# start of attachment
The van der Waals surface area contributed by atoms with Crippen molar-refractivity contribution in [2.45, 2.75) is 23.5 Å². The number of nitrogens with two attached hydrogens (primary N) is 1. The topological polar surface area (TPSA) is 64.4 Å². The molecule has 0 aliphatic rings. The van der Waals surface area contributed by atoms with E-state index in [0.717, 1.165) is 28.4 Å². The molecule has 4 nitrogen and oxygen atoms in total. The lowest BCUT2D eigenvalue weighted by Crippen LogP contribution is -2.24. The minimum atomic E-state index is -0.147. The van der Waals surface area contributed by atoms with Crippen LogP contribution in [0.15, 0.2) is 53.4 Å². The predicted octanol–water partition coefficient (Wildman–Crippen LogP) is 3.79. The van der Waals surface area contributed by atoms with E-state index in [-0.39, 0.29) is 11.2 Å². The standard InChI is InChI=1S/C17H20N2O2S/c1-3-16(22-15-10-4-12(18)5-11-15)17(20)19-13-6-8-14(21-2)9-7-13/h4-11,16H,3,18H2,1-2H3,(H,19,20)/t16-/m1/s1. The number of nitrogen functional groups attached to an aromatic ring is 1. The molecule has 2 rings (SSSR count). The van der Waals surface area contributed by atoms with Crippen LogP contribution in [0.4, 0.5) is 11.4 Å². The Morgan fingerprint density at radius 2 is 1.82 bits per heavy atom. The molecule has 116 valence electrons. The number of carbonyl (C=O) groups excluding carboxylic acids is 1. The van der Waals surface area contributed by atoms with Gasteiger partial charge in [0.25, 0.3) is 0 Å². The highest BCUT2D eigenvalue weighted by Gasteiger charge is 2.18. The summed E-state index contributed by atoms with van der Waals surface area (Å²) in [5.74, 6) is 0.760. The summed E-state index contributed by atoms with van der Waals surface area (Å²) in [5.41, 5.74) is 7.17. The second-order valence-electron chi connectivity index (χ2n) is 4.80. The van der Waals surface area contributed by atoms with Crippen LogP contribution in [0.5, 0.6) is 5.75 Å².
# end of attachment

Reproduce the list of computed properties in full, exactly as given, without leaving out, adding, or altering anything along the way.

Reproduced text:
The van der Waals surface area contributed by atoms with Crippen molar-refractivity contribution in [2.45, 2.75) is 23.5 Å². The number of nitrogens with two attached hydrogens (primary N) is 1. The topological polar surface area (TPSA) is 64.4 Å². The molecule has 0 aliphatic rings. The van der Waals surface area contributed by atoms with E-state index in [0.717, 1.165) is 28.4 Å². The molecule has 4 nitrogen and oxygen atoms in total. The lowest BCUT2D eigenvalue weighted by Crippen LogP contribution is -2.24. The minimum atomic E-state index is -0.147. The van der Waals surface area contributed by atoms with Crippen LogP contribution in [0.15, 0.2) is 53.4 Å². The predicted octanol–water partition coefficient (Wildman–Crippen LogP) is 3.79. The van der Waals surface area contributed by atoms with E-state index in [-0.39, 0.29) is 11.2 Å². The standard InChI is InChI=1S/C17H20N2O2S/c1-3-16(22-15-10-4-12(18)5-11-15)17(20)19-13-6-8-14(21-2)9-7-13/h4-11,16H,3,18H2,1-2H3,(H,19,20)/t16-/m1/s1. The number of nitrogen functional groups attached to an aromatic ring is 1. The molecule has 2 rings (SSSR count). The van der Waals surface area contributed by atoms with Crippen LogP contribution in [0.4, 0.5) is 11.4 Å². The Morgan fingerprint density at radius 2 is 1.82 bits per heavy atom. The molecule has 116 valence electrons. The number of carbonyl (C=O) groups excluding carboxylic acids is 1. The van der Waals surface area contributed by atoms with Gasteiger partial charge in [0.25, 0.3) is 0 Å². The highest BCUT2D eigenvalue weighted by Gasteiger charge is 2.18. The summed E-state index contributed by atoms with van der Waals surface area (Å²) in [5.74, 6) is 0.760. The summed E-state index contributed by atoms with van der Waals surface area (Å²) in [5.41, 5.74) is 7.17. The second-order valence-electron chi connectivity index (χ2n) is 4.80. The van der Waals surface area contributed by atoms with Crippen LogP contribution in [0.5, 0.6) is 5.75 Å².